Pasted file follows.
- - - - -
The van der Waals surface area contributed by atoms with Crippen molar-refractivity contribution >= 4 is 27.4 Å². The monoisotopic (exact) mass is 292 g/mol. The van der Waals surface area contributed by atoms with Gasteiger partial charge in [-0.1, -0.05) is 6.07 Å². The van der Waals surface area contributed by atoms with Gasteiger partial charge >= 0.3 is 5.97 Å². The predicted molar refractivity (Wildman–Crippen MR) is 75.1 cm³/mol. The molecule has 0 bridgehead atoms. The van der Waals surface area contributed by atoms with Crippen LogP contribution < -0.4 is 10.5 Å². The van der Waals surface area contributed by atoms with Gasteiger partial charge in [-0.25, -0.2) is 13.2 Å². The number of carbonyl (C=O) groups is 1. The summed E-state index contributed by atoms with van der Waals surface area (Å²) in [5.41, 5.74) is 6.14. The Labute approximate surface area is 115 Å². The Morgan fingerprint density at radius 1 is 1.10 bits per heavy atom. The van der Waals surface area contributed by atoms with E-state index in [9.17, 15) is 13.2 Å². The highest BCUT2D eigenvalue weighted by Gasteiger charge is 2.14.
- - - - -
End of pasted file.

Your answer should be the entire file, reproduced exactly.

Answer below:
The van der Waals surface area contributed by atoms with Crippen molar-refractivity contribution >= 4 is 27.4 Å². The monoisotopic (exact) mass is 292 g/mol. The van der Waals surface area contributed by atoms with Gasteiger partial charge in [-0.1, -0.05) is 6.07 Å². The van der Waals surface area contributed by atoms with Gasteiger partial charge >= 0.3 is 5.97 Å². The predicted molar refractivity (Wildman–Crippen MR) is 75.1 cm³/mol. The molecule has 0 bridgehead atoms. The van der Waals surface area contributed by atoms with Crippen LogP contribution < -0.4 is 10.5 Å². The van der Waals surface area contributed by atoms with Gasteiger partial charge in [-0.25, -0.2) is 13.2 Å². The number of carbonyl (C=O) groups is 1. The summed E-state index contributed by atoms with van der Waals surface area (Å²) in [5.41, 5.74) is 6.14. The Labute approximate surface area is 115 Å². The Morgan fingerprint density at radius 1 is 1.10 bits per heavy atom. The van der Waals surface area contributed by atoms with E-state index in [9.17, 15) is 13.2 Å². The highest BCUT2D eigenvalue weighted by Gasteiger charge is 2.14.